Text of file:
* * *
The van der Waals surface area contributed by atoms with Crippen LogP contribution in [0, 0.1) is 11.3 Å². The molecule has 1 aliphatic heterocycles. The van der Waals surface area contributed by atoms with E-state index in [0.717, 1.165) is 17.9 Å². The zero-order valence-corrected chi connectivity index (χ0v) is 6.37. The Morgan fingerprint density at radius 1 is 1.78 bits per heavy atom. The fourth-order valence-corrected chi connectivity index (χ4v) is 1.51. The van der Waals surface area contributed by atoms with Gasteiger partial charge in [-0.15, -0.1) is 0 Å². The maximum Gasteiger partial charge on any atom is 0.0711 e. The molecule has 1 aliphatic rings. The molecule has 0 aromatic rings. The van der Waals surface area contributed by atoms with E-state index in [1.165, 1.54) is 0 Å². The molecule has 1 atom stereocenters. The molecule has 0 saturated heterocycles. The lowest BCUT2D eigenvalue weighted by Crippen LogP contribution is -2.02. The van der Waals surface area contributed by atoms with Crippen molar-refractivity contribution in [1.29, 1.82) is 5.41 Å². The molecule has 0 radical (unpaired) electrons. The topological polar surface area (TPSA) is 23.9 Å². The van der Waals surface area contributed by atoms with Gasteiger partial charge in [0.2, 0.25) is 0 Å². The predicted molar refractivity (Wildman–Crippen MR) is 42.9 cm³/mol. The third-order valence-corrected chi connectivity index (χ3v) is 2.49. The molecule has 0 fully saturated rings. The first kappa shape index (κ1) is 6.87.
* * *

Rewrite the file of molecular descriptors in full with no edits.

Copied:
The van der Waals surface area contributed by atoms with Crippen LogP contribution in [0, 0.1) is 11.3 Å². The molecule has 1 aliphatic heterocycles. The van der Waals surface area contributed by atoms with E-state index in [0.717, 1.165) is 17.9 Å². The zero-order valence-corrected chi connectivity index (χ0v) is 6.37. The Morgan fingerprint density at radius 1 is 1.78 bits per heavy atom. The fourth-order valence-corrected chi connectivity index (χ4v) is 1.51. The van der Waals surface area contributed by atoms with Gasteiger partial charge in [-0.15, -0.1) is 0 Å². The maximum Gasteiger partial charge on any atom is 0.0711 e. The molecule has 1 aliphatic rings. The molecule has 0 aromatic rings. The van der Waals surface area contributed by atoms with E-state index in [1.165, 1.54) is 0 Å². The molecule has 1 atom stereocenters. The molecule has 0 saturated heterocycles. The lowest BCUT2D eigenvalue weighted by Crippen LogP contribution is -2.02. The van der Waals surface area contributed by atoms with Crippen molar-refractivity contribution in [1.29, 1.82) is 5.41 Å². The molecule has 0 radical (unpaired) electrons. The topological polar surface area (TPSA) is 23.9 Å². The van der Waals surface area contributed by atoms with Gasteiger partial charge in [0.2, 0.25) is 0 Å². The predicted molar refractivity (Wildman–Crippen MR) is 42.9 cm³/mol. The third-order valence-corrected chi connectivity index (χ3v) is 2.49. The molecule has 0 fully saturated rings. The first kappa shape index (κ1) is 6.87.